OAK AND OLIVE - Edward FitzGerald Poems

 
 

Poems » edward fitzgerald » oak and olive

OAK AND OLIVE

Though I was born a Londoner,
    And bred in Gloucestershire,
I walked in Hellas years ago
    With friends in white attire:
And I remember how my soul
    Drank wine as pure as fire.

And when I stand by Charing Cross
    I can forget to hear
The crash of all those smoking wheels,
    When those cold flutes and clear
Pipe with such fury down the street,
    My hands grow moist with fear.

And there's a hall in Bloomsbury
    No more I dare to tread,
For all the stone men shout at me
    And swear they are not dead;
And once I touched a broken girl
    And knew that marble bled.

But when I walk in Athens town
    That swims in dust and sun
Perverse, I think of London then
    Where massive work is done,
And with what sweep at Westminster
    The rayless waters run.

I ponder how from Attic seed
    There grew an English tree,
How Byron like his heroes fell,
    Fighting a country free,
And Swinburne took from Shelley's lips
    The kiss of Poetry.

And while our poets chanted Pan
    Back to his pipes and power,
Great Verrall, bending at his desk,
    And searching hour on hour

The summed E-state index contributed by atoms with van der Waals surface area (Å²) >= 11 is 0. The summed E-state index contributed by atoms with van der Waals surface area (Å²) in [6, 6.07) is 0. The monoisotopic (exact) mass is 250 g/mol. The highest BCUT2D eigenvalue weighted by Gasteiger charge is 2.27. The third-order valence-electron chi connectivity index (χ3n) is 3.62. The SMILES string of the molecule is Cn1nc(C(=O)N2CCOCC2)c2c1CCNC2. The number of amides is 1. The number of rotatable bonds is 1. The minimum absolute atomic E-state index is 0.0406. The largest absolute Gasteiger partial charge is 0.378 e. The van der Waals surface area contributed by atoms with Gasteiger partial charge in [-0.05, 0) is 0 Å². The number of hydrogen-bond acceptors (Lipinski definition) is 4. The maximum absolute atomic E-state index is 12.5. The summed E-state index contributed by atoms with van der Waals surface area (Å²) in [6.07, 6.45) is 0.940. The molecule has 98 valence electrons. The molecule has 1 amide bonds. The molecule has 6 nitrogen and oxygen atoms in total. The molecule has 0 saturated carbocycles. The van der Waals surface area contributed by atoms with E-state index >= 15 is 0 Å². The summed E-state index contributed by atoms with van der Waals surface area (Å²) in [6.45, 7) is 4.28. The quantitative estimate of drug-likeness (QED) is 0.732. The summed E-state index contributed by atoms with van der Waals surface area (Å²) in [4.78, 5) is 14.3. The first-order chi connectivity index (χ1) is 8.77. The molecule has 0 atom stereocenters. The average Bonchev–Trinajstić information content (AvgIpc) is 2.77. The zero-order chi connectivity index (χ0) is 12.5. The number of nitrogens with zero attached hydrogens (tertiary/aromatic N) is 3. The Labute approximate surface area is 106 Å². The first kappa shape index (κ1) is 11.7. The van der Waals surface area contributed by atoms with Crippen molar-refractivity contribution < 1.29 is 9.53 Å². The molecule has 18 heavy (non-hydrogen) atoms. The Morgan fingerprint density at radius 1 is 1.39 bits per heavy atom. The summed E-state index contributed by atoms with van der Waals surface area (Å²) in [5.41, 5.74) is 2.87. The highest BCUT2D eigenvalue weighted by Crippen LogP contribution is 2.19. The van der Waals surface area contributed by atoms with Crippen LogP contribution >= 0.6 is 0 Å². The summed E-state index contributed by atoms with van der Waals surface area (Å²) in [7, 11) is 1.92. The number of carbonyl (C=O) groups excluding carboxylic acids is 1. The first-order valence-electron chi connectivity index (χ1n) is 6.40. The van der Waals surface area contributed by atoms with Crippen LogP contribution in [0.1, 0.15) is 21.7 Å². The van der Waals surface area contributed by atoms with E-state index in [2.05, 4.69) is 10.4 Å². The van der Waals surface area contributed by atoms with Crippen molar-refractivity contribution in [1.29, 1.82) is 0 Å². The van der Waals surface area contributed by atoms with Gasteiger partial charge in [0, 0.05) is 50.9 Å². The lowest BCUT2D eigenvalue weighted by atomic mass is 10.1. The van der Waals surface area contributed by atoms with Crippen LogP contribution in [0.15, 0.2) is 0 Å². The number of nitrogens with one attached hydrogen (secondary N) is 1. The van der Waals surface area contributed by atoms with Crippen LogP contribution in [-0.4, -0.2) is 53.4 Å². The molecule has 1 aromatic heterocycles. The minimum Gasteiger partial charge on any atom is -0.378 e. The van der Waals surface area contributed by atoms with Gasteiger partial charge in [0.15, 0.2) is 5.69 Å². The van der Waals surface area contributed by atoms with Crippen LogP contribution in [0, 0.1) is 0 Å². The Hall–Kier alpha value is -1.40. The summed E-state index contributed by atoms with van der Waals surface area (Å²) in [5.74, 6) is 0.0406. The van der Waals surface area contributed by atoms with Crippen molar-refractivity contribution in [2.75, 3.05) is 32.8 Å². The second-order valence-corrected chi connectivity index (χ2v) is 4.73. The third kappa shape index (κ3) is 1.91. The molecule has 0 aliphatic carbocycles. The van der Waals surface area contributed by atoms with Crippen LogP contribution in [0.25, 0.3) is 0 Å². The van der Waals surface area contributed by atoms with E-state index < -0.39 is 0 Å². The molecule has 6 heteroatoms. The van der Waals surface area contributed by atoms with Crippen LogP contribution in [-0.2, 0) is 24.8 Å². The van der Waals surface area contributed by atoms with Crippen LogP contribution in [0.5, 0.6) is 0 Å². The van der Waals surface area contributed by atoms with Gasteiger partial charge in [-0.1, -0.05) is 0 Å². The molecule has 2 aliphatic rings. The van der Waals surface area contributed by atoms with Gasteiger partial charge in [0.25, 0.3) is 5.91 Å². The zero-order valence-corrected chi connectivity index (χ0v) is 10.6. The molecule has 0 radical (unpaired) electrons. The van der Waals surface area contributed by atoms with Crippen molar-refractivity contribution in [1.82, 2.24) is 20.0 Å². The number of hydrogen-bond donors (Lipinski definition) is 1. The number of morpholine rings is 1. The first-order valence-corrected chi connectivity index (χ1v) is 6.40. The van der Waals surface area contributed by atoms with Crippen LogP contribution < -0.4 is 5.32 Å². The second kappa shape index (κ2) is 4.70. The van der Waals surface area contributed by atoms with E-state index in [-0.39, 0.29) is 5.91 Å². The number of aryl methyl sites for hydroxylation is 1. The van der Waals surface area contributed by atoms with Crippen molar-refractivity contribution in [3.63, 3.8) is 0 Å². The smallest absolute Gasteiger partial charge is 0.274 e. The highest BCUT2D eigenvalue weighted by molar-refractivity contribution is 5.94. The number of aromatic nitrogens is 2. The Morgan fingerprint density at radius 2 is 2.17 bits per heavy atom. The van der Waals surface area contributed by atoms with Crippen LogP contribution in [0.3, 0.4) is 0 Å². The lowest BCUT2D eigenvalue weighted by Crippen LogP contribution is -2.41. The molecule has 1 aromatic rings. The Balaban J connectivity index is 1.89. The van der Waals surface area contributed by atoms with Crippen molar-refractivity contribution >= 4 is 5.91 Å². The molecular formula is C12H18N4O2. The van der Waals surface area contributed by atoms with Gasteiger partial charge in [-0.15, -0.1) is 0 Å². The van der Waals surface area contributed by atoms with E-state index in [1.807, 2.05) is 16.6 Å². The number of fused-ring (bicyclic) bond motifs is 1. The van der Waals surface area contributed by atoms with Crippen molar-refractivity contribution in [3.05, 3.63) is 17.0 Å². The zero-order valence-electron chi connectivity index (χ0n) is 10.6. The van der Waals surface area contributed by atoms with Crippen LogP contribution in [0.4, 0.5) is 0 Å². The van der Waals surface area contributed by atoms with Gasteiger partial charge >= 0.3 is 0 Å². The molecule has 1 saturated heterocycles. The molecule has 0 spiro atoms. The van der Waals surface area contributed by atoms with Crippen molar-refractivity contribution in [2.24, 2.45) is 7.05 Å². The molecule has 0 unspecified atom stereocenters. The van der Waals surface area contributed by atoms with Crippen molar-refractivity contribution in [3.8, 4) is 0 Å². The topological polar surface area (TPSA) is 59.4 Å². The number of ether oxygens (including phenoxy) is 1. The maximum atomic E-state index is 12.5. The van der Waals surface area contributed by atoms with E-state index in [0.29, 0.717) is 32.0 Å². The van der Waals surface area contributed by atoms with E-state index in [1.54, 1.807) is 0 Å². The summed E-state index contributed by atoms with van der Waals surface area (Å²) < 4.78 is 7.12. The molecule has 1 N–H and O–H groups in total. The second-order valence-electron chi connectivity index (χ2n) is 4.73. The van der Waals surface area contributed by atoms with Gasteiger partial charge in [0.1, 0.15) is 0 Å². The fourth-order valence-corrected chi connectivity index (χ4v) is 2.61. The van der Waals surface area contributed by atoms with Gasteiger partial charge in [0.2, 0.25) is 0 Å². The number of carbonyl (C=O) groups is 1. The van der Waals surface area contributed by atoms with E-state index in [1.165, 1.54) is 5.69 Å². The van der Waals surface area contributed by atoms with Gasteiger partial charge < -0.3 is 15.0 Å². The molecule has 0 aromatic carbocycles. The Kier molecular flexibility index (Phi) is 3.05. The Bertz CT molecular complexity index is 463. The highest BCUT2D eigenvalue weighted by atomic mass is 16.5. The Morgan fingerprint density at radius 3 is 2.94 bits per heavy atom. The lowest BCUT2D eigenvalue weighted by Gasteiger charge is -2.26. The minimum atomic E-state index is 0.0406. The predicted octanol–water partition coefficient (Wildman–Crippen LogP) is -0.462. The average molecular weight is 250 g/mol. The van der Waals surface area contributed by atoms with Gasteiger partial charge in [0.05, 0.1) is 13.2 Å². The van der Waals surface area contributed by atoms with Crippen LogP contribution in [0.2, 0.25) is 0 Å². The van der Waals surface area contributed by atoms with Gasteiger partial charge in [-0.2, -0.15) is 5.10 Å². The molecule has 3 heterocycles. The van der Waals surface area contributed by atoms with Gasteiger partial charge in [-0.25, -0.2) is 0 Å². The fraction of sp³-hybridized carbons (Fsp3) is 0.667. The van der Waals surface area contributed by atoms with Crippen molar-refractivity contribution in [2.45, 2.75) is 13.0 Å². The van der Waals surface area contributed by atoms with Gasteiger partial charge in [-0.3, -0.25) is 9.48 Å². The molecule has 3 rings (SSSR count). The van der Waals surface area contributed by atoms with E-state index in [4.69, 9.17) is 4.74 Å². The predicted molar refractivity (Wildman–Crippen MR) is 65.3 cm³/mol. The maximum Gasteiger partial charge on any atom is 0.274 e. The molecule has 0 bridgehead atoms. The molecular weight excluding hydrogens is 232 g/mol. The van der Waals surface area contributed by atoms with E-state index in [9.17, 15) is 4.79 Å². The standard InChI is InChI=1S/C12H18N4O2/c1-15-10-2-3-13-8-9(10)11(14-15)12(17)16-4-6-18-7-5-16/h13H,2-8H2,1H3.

Found out old gardens, where the wise
    May pluck a Spartan flower.

When I go down the Gloucester lanes
    My friends are deaf and blind:
Fast as they turn their foolish eyes
    The Mænads leap behind,
And when I hear the fire-winged feet,
    They only hear the wind.

Have I not chased the fluting Pan
    Through Cranham's sober trees?
Have I not sat on Painswick Hill
    With a nymph upon my knees,
And she as rosy as the dawn,
    And naked as the breeze?

But when I lie in Grecian fields,
    Smothered in asphodel,
Or climb the blue and barren hills,
    Or sing in woods that smell
With such hot spices of the South
    As mariners might sell --

Then my heart turns where no sun burns,
    To lands of glittering rain,
To fields beneath low-clouded skies
    New-widowed of their grain,
And Autumn leaves like blood and gold
    That strew a Gloucester lane.

Oh well I know sweet Hellas now,
    And well I knew it then,
When I with starry lads walked out --
    But ah, for home again!
Was I not bred in Gloucestershire,
    One of the Englishmen!